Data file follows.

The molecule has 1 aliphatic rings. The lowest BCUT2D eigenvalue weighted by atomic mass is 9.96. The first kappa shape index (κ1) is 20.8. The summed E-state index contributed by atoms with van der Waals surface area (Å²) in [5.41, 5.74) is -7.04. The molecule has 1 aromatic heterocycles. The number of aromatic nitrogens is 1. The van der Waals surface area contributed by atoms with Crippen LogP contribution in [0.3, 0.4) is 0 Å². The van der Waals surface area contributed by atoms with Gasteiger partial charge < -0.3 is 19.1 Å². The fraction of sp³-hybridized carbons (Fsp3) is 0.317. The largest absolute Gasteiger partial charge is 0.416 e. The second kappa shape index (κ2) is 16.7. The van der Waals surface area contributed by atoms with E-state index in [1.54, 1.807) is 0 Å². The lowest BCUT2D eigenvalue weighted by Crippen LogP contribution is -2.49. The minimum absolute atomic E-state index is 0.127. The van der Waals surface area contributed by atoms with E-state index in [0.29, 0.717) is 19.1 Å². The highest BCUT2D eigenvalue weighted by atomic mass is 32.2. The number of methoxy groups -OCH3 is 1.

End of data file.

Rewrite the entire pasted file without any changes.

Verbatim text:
The molecule has 1 aliphatic rings. The lowest BCUT2D eigenvalue weighted by atomic mass is 9.96. The first kappa shape index (κ1) is 20.8. The summed E-state index contributed by atoms with van der Waals surface area (Å²) in [5.41, 5.74) is -7.04. The molecule has 1 aromatic heterocycles. The number of aromatic nitrogens is 1. The van der Waals surface area contributed by atoms with Crippen LogP contribution in [0.3, 0.4) is 0 Å². The van der Waals surface area contributed by atoms with Gasteiger partial charge < -0.3 is 19.1 Å². The fraction of sp³-hybridized carbons (Fsp3) is 0.317. The largest absolute Gasteiger partial charge is 0.416 e. The second kappa shape index (κ2) is 16.7. The van der Waals surface area contributed by atoms with E-state index in [1.54, 1.807) is 0 Å². The lowest BCUT2D eigenvalue weighted by Crippen LogP contribution is -2.49. The minimum absolute atomic E-state index is 0.127. The van der Waals surface area contributed by atoms with E-state index in [0.29, 0.717) is 19.1 Å². The highest BCUT2D eigenvalue weighted by atomic mass is 32.2. The number of methoxy groups -OCH3 is 1.